Supay Creek, Local Village & Yarapa River

Feb 15, 2020 - Delfin II

The week has been incredible, each place we have visited brought us many surprises. The Pacaya–Samiria Reserve is a large area that remains protected for the well-being of all.  The Amazon includes Brazil, Venezuela, Bolivia, Ecuador, Colombia, and Peru. It’s important for all humanity, as 25% of the oxygen we breathe comes from here. And, this place is home for 35% of all the species of plants and animals living on our planet. We have been exploring this incredible emerald world for one week, and our trip is soon coming to an end.  But, today, we came to explore Supay, a creek with much biodiversity. We spotted blue cotingas, tucanets, and our highlight of the morning: a flock of paradise tanagers that came so low, and so close to us, that we were able to spot the seven metallic iridescent colors they have! Paradise tanagers are considered the top 10 most beautiful birds on earth.

Then, in the afternoon, we moved to visit Jose de Paranapura Village. The people welcomed us in a very warm way. Locals of the Amazon region are very nice, curious, and humble. They don’t need a car, or a big house, to be happy. They live with the basics, and enjoy their huge backward: the jungle! They farm, fish, and collect fruits and food from the forest.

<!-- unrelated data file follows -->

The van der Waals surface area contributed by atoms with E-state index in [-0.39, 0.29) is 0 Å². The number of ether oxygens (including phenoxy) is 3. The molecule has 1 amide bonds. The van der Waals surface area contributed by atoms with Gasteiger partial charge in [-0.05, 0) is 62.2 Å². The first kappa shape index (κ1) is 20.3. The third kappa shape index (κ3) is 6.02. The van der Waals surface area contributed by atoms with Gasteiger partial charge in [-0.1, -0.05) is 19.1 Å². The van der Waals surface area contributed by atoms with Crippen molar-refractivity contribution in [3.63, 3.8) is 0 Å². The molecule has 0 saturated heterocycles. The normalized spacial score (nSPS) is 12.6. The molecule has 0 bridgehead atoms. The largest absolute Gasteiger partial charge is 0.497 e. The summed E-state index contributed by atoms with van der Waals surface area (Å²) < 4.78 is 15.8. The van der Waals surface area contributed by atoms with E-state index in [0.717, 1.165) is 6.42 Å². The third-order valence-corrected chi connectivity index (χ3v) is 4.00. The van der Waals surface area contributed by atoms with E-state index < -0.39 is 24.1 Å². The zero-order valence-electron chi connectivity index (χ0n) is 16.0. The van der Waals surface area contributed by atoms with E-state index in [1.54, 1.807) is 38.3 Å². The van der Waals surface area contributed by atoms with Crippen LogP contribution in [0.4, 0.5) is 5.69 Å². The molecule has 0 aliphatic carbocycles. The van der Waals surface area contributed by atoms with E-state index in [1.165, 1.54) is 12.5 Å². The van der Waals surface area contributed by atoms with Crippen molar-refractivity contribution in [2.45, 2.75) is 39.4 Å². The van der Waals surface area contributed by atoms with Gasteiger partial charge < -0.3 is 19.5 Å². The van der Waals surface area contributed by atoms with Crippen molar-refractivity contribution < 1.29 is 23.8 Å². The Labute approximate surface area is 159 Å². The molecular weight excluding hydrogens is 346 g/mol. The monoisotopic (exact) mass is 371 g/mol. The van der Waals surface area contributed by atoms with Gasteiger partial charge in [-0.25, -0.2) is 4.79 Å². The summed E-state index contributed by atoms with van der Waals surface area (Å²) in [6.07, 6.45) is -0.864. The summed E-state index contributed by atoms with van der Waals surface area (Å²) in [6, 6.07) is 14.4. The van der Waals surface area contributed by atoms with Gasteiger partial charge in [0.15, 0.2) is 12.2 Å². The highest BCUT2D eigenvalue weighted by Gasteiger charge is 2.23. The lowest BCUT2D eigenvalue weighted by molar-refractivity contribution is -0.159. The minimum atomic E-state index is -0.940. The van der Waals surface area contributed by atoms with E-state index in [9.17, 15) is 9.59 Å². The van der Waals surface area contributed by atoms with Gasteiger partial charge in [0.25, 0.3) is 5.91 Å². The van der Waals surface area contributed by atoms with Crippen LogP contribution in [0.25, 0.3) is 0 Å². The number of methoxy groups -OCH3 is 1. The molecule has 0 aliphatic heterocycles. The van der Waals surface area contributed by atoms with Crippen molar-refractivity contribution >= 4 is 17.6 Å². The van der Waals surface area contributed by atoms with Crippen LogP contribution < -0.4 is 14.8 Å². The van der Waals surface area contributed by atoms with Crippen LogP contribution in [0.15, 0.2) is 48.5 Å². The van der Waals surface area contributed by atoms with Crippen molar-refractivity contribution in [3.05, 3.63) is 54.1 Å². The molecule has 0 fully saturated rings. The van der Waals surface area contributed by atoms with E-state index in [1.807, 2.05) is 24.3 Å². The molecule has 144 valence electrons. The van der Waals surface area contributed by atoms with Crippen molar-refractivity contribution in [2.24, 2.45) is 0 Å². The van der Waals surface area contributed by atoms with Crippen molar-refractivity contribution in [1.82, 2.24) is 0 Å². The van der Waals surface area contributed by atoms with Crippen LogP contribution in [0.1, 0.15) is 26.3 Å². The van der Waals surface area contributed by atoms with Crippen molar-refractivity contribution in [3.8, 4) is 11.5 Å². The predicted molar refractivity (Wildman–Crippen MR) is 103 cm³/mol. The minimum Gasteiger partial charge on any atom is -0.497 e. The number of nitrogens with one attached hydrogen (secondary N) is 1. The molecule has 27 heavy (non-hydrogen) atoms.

After the visit to the town, we explored the Yarapa River to find more wildlife. We spotted spider monkeys and multicolor birds. Today we got a bit of rain for the first time this week, but it was great to experience rain in the rainforest!

At the end of the day we came back on board with big smiles. The entire week has been astonishing, sightings were spectacular. We have seen so many creatures and we have learned so much from our local experts and fearless naturalist guides. The crew has been phenomenal, the service onboard was super, and all the excursions and outings were truly unforgettable!

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About the Author

Christian Saa

Naturalist/Certified Photo Instructor

Christian was born on the island of Isabela in the Galápagos archipelago. He grew up on a farm and had a magical childhood devoid of cars, electricity, telephones—just pure nature and playful sea lions along the beach. At the age of seven, he moved with his family to Santa Cruz Island, the economic hub of the Galápagos Islands. His father began to work in tourism and took Christian around the islands during school vacations. It was during this time that Christian learned to love and understand the real value of this unique archipelago, and he decided to devote his life to its stewardship. A lifelong passion for nature and its creatures took root in his heart, and he eventually decided to become a naturalist, which he has now been doing for 18 years now.

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